At nearly 10,000 kilometres away from my home town of London, it’s safe to say that I miss the good, ol‘ home comforts of Western food. I will fully (and slightly ashamedly) raise both hands up to say that I am a very fussy eater, staying away from anything without an English label or that looks slightly peculiar to the eye. To my initial dismay upon arriving in Hong Kong, my limited cooking space and weekly food budget meant that fine wining and dining weren’t going to be on the agenda. But then I came to the realisation that Hong Kong is flooded with its own delicious local delicacies, bringing flavours that can only be found in the 852. So it was time to suck it up, leave behind the instant noodles and toast and open up my eyes and taste buds to all that Hong Kong has to offer.

Bo lo bao (pineapple bun)

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Who says you can’t have dessert for breakfast? I like to start off my day in a sweet way with a traditional bo lo bao, or pineapple bun. To be totally honest, after taking my first bite, I was slightly surprised and disheartened to find that despite being known as a “pineapple bun”, there was no trace of pineapple to be found. Instead, this baked good gets its name from the sugary crust on top, which resembles a pineapple. Saying this, this sweet bun did not disappoint, and after hitting up many bakeries, I’d say that Kam Wah Cafe in Mongkok comes out on top, offering the ideal balance between sweet, soft bun and crusty top.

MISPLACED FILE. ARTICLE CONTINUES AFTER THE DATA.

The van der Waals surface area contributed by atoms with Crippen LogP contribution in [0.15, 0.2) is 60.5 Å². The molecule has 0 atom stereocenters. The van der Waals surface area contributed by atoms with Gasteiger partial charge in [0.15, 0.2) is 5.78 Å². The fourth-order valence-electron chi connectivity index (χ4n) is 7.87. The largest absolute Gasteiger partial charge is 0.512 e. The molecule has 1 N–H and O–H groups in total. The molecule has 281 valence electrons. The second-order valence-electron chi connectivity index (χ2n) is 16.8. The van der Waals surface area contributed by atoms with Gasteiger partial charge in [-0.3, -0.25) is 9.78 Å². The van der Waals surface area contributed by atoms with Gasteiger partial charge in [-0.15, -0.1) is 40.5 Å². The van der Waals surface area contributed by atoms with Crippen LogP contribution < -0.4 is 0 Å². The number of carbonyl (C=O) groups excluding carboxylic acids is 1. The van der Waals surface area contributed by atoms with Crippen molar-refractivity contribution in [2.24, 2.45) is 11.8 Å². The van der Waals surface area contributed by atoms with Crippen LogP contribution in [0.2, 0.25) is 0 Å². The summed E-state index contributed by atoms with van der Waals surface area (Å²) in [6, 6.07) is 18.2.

47 Bute Street, Prince Edward, 2392 6830

Bubble milk tea

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With a shop on almost every street corner, it’s almost impossible not to give bubble tea a go. These should come with a “drink at your own risk“ warning, though, as I’ve found myself craving boba at every point of the day. For my first-ever bubble milk tea, I went with the ever-so-boujie TenRen’s Tea, picking up a classic milk tea with pearls. My first thought was, yeah, it’s pretty good, but what’s all the hype about? However, controversially, after trying the budget brand CoCo, I was instantly on board, in particular with the taro milk tea. With only seven locations across Hong Kong, CoCo is definitely worth seeking out for its rich and creamy tea and fresh, chewy tapioca balls.